Standing on the highest hill in southeastern England, the Leith Hill Tower is one of many follies found throughout the countryside. Follies are structures that are often whimsical in design and built for no other purpose other than the entertainment of the upper class of the time.
The hill on which the Gothic tower stands is thought to have been a famous battlefield in the war between the Saxons and Danes in early English history. The hill itself is approximately 964 ft. high, just 36 ft. shy of the 1000 ft. mark that distinguishes a mere hill from a mountain. This situation offended a nearby resident named Richard Hull and he proposed construction of a tower on the hill high enough to put it over the mark.
With permission from the owner of the surrounding lands, construction on the 64 ft. tower was completed in 1766 and opened to the public. A small telescope was installed and visitors could see nearby London from the top of the tower.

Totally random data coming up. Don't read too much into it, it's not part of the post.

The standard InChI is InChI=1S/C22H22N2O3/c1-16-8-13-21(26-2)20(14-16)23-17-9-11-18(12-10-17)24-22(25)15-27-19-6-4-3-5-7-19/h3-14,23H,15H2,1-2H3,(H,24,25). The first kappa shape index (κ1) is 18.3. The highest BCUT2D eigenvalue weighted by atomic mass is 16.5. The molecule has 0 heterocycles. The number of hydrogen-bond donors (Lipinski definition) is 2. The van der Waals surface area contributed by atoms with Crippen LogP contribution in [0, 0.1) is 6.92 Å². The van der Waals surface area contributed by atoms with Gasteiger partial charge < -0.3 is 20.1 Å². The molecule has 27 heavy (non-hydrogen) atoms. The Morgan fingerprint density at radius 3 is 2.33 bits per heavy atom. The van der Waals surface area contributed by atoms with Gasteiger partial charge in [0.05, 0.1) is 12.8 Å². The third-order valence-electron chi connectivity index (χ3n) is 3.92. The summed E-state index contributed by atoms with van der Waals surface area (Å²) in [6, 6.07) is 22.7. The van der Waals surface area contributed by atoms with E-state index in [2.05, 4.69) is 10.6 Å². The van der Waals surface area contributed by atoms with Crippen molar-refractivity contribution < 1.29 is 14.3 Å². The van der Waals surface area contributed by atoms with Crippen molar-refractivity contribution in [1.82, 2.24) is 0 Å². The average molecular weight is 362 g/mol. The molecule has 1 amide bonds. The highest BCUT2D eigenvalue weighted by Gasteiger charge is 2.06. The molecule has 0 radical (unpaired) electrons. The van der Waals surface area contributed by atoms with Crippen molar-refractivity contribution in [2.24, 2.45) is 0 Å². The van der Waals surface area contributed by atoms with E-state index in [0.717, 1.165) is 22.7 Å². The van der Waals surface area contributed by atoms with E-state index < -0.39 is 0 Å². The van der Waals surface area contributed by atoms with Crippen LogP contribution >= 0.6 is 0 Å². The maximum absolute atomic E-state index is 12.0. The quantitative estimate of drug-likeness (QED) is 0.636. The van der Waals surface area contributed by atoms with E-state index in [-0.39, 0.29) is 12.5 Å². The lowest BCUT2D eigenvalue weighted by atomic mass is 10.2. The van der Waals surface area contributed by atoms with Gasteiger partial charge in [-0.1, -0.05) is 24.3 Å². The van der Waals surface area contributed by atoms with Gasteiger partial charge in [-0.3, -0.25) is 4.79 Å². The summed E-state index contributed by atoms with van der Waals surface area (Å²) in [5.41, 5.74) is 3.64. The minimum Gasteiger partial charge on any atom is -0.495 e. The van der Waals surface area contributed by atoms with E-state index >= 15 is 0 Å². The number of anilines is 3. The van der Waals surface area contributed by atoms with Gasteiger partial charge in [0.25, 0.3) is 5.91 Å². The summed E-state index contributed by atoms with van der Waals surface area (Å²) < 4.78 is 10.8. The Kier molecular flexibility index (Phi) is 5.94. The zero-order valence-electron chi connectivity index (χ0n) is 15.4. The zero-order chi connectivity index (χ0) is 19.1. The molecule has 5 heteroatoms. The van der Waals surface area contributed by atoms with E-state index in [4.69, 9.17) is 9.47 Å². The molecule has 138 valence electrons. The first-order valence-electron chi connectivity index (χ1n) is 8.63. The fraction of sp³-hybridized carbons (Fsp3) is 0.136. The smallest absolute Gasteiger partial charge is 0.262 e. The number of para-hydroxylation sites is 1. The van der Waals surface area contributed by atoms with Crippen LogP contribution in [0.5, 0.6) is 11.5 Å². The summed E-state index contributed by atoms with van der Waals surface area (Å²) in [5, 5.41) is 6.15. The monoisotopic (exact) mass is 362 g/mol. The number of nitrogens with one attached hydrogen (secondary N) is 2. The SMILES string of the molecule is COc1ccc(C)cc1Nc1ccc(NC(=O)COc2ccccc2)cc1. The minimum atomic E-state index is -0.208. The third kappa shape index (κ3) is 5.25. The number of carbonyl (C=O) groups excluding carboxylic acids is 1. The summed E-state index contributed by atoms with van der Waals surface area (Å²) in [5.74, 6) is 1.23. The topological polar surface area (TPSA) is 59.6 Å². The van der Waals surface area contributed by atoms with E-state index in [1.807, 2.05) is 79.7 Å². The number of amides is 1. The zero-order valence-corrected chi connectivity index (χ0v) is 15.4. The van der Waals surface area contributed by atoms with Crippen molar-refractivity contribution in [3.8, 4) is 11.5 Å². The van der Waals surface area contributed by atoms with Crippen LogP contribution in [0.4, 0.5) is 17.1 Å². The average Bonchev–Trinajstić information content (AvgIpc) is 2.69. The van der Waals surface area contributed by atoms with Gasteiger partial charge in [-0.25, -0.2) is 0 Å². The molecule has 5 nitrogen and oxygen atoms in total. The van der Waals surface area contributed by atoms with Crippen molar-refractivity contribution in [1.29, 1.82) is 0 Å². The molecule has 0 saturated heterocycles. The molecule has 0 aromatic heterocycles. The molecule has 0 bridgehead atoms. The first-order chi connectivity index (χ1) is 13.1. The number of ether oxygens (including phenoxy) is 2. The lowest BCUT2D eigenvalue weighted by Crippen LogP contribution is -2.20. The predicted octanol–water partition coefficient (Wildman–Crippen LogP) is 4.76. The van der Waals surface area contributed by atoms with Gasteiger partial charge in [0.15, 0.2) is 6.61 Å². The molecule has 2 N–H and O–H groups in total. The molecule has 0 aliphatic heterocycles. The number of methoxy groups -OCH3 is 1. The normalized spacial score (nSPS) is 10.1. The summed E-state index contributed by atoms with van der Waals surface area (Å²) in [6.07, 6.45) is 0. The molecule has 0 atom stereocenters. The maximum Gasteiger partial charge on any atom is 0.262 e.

Richard Hull was interred in the tower on his death in 1772. In 1835 the poet Lord Alfred Tennyson visited the tower and surrounding gardens penning the poem “The Sleeping Beauty” here and beginning others such as “The Black Bird” and “Sir Galahad.”
The tower fell into disrepair and was eventually filled with rubble to deter entrance. A decision to reopen the tower in 1864 lead to the construction of a side turret with its spiral staircase necessitated by the inability to safely remove the rubble in the main tower.
Reconstruction was completed in 1984 with removal of the rubble and the rediscovery of Richard Hull’s tomb. Today, a small cafe lies on the bottom floor of the tower and visitors are once again able to make the climb to the top for a view of the surrounding countryside.
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